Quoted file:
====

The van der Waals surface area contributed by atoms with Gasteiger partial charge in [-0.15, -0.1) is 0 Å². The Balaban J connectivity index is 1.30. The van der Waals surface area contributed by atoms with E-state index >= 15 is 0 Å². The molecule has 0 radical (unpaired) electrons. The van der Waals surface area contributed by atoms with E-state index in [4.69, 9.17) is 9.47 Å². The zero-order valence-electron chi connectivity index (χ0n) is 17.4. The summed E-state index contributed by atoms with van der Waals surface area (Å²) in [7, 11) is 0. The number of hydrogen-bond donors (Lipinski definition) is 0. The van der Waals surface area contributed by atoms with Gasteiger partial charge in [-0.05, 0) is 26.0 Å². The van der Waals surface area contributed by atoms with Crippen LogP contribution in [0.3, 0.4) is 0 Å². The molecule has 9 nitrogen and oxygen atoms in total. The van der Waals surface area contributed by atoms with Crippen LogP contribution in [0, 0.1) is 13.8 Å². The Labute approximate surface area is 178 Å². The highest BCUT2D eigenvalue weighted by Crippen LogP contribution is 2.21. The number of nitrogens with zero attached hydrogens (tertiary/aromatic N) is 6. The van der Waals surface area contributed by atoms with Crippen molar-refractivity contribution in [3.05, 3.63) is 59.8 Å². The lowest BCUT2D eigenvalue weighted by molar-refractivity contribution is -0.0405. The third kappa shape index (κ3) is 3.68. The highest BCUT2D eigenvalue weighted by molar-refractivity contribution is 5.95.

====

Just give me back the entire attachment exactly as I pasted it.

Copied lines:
The van der Waals surface area contributed by atoms with Gasteiger partial charge in [-0.15, -0.1) is 0 Å². The Balaban J connectivity index is 1.30. The van der Waals surface area contributed by atoms with E-state index >= 15 is 0 Å². The molecule has 0 radical (unpaired) electrons. The van der Waals surface area contributed by atoms with E-state index in [4.69, 9.17) is 9.47 Å². The zero-order valence-electron chi connectivity index (χ0n) is 17.4. The summed E-state index contributed by atoms with van der Waals surface area (Å²) in [7, 11) is 0. The number of hydrogen-bond donors (Lipinski definition) is 0. The van der Waals surface area contributed by atoms with Gasteiger partial charge in [-0.05, 0) is 26.0 Å². The van der Waals surface area contributed by atoms with Crippen LogP contribution in [0.3, 0.4) is 0 Å². The molecule has 9 nitrogen and oxygen atoms in total. The van der Waals surface area contributed by atoms with Crippen LogP contribution in [0, 0.1) is 13.8 Å². The Labute approximate surface area is 178 Å². The highest BCUT2D eigenvalue weighted by Crippen LogP contribution is 2.21. The number of nitrogens with zero attached hydrogens (tertiary/aromatic N) is 6. The van der Waals surface area contributed by atoms with Crippen molar-refractivity contribution in [3.05, 3.63) is 59.8 Å². The lowest BCUT2D eigenvalue weighted by molar-refractivity contribution is -0.0405. The third kappa shape index (κ3) is 3.68. The highest BCUT2D eigenvalue weighted by molar-refractivity contribution is 5.95.